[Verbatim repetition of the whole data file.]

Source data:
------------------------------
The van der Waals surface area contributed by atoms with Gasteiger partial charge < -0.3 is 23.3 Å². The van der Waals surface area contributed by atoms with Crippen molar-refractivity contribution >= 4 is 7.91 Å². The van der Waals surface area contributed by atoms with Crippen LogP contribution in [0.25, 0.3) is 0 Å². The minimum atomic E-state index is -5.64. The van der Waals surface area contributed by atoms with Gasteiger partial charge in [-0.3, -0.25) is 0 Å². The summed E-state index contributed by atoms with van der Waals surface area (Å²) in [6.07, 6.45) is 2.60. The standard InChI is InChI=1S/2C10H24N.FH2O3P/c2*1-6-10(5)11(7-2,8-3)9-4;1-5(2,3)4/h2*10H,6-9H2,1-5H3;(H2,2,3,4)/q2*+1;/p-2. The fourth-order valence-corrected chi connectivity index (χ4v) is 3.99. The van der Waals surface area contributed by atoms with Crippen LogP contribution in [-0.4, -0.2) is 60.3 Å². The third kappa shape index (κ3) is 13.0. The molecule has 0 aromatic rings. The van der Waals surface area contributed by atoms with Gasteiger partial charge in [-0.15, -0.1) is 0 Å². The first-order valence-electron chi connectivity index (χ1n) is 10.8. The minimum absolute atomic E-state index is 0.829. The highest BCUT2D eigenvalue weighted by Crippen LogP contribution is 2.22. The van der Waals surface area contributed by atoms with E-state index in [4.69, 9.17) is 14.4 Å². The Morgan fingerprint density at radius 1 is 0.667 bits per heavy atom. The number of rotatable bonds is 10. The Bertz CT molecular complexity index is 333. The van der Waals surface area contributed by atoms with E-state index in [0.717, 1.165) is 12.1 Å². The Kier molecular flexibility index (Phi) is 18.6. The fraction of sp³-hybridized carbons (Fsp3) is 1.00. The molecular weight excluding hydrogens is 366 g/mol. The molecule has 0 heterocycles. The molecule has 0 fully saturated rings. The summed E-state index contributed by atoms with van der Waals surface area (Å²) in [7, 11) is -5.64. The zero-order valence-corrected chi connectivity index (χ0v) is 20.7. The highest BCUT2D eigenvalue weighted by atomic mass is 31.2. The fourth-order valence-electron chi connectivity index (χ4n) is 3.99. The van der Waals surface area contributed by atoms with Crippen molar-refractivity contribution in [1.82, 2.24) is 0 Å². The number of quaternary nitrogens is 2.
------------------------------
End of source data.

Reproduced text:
The van der Waals surface area contributed by atoms with Gasteiger partial charge < -0.3 is 23.3 Å². The van der Waals surface area contributed by atoms with Crippen molar-refractivity contribution >= 4 is 7.91 Å². The van der Waals surface area contributed by atoms with Crippen LogP contribution in [0.25, 0.3) is 0 Å². The minimum atomic E-state index is -5.64. The van der Waals surface area contributed by atoms with Gasteiger partial charge in [-0.3, -0.25) is 0 Å². The summed E-state index contributed by atoms with van der Waals surface area (Å²) in [6.07, 6.45) is 2.60. The standard InChI is InChI=1S/2C10H24N.FH2O3P/c2*1-6-10(5)11(7-2,8-3)9-4;1-5(2,3)4/h2*10H,6-9H2,1-5H3;(H2,2,3,4)/q2*+1;/p-2. The fourth-order valence-corrected chi connectivity index (χ4v) is 3.99. The van der Waals surface area contributed by atoms with Crippen LogP contribution in [-0.4, -0.2) is 60.3 Å². The third kappa shape index (κ3) is 13.0. The molecule has 0 aromatic rings. The van der Waals surface area contributed by atoms with Gasteiger partial charge in [-0.15, -0.1) is 0 Å². The first-order valence-electron chi connectivity index (χ1n) is 10.8. The minimum absolute atomic E-state index is 0.829. The highest BCUT2D eigenvalue weighted by Crippen LogP contribution is 2.22. The van der Waals surface area contributed by atoms with E-state index in [4.69, 9.17) is 14.4 Å². The Morgan fingerprint density at radius 1 is 0.667 bits per heavy atom. The number of rotatable bonds is 10. The Bertz CT molecular complexity index is 333. The van der Waals surface area contributed by atoms with E-state index in [0.717, 1.165) is 12.1 Å². The Kier molecular flexibility index (Phi) is 18.6. The fraction of sp³-hybridized carbons (Fsp3) is 1.00. The molecular weight excluding hydrogens is 366 g/mol. The molecule has 0 heterocycles. The molecule has 0 fully saturated rings. The summed E-state index contributed by atoms with van der Waals surface area (Å²) in [7, 11) is -5.64. The zero-order valence-corrected chi connectivity index (χ0v) is 20.7. The highest BCUT2D eigenvalue weighted by atomic mass is 31.2. The fourth-order valence-electron chi connectivity index (χ4n) is 3.99. The van der Waals surface area contributed by atoms with Crippen molar-refractivity contribution in [1.82, 2.24) is 0 Å². The number of quaternary nitrogens is 2.